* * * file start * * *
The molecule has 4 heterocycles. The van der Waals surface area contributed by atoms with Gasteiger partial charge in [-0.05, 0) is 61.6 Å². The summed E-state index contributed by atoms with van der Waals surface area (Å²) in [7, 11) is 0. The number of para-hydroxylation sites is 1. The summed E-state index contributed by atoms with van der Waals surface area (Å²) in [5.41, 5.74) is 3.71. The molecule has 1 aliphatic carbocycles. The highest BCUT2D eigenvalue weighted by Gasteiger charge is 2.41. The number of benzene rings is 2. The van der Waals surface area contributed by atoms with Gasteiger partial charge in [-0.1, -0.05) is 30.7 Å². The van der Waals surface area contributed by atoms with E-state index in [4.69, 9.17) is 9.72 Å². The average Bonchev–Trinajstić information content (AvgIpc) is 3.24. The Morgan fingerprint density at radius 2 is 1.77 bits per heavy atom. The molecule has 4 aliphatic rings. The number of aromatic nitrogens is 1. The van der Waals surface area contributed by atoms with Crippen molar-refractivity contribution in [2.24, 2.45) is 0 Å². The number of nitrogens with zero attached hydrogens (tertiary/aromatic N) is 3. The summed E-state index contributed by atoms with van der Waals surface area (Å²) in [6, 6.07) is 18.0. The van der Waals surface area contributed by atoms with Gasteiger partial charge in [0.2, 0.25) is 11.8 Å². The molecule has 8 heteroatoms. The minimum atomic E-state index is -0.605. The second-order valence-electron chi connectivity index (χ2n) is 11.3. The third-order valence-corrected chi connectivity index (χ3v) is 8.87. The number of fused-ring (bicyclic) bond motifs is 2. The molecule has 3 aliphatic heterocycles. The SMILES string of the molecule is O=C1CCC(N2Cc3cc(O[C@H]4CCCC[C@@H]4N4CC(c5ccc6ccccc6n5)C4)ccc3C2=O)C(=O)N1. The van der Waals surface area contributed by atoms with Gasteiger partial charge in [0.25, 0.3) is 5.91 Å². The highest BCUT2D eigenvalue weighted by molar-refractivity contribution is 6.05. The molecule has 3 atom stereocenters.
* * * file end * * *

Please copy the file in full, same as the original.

The molecule has 4 heterocycles. The van der Waals surface area contributed by atoms with Gasteiger partial charge in [-0.05, 0) is 61.6 Å². The summed E-state index contributed by atoms with van der Waals surface area (Å²) in [7, 11) is 0. The number of para-hydroxylation sites is 1. The summed E-state index contributed by atoms with van der Waals surface area (Å²) in [5.41, 5.74) is 3.71. The molecule has 1 aliphatic carbocycles. The highest BCUT2D eigenvalue weighted by Gasteiger charge is 2.41. The number of benzene rings is 2. The van der Waals surface area contributed by atoms with Gasteiger partial charge in [-0.1, -0.05) is 30.7 Å². The van der Waals surface area contributed by atoms with E-state index in [4.69, 9.17) is 9.72 Å². The average Bonchev–Trinajstić information content (AvgIpc) is 3.24. The Morgan fingerprint density at radius 2 is 1.77 bits per heavy atom. The molecule has 4 aliphatic rings. The number of aromatic nitrogens is 1. The van der Waals surface area contributed by atoms with Crippen molar-refractivity contribution in [2.24, 2.45) is 0 Å². The number of nitrogens with zero attached hydrogens (tertiary/aromatic N) is 3. The summed E-state index contributed by atoms with van der Waals surface area (Å²) in [6, 6.07) is 18.0. The van der Waals surface area contributed by atoms with Gasteiger partial charge in [0.2, 0.25) is 11.8 Å². The molecule has 8 heteroatoms. The minimum atomic E-state index is -0.605. The second-order valence-electron chi connectivity index (χ2n) is 11.3. The third-order valence-corrected chi connectivity index (χ3v) is 8.87. The number of fused-ring (bicyclic) bond motifs is 2. The molecule has 3 aliphatic heterocycles. The SMILES string of the molecule is O=C1CCC(N2Cc3cc(O[C@H]4CCCC[C@@H]4N4CC(c5ccc6ccccc6n5)C4)ccc3C2=O)C(=O)N1. The van der Waals surface area contributed by atoms with Gasteiger partial charge in [0.25, 0.3) is 5.91 Å². The highest BCUT2D eigenvalue weighted by molar-refractivity contribution is 6.05. The molecule has 3 atom stereocenters.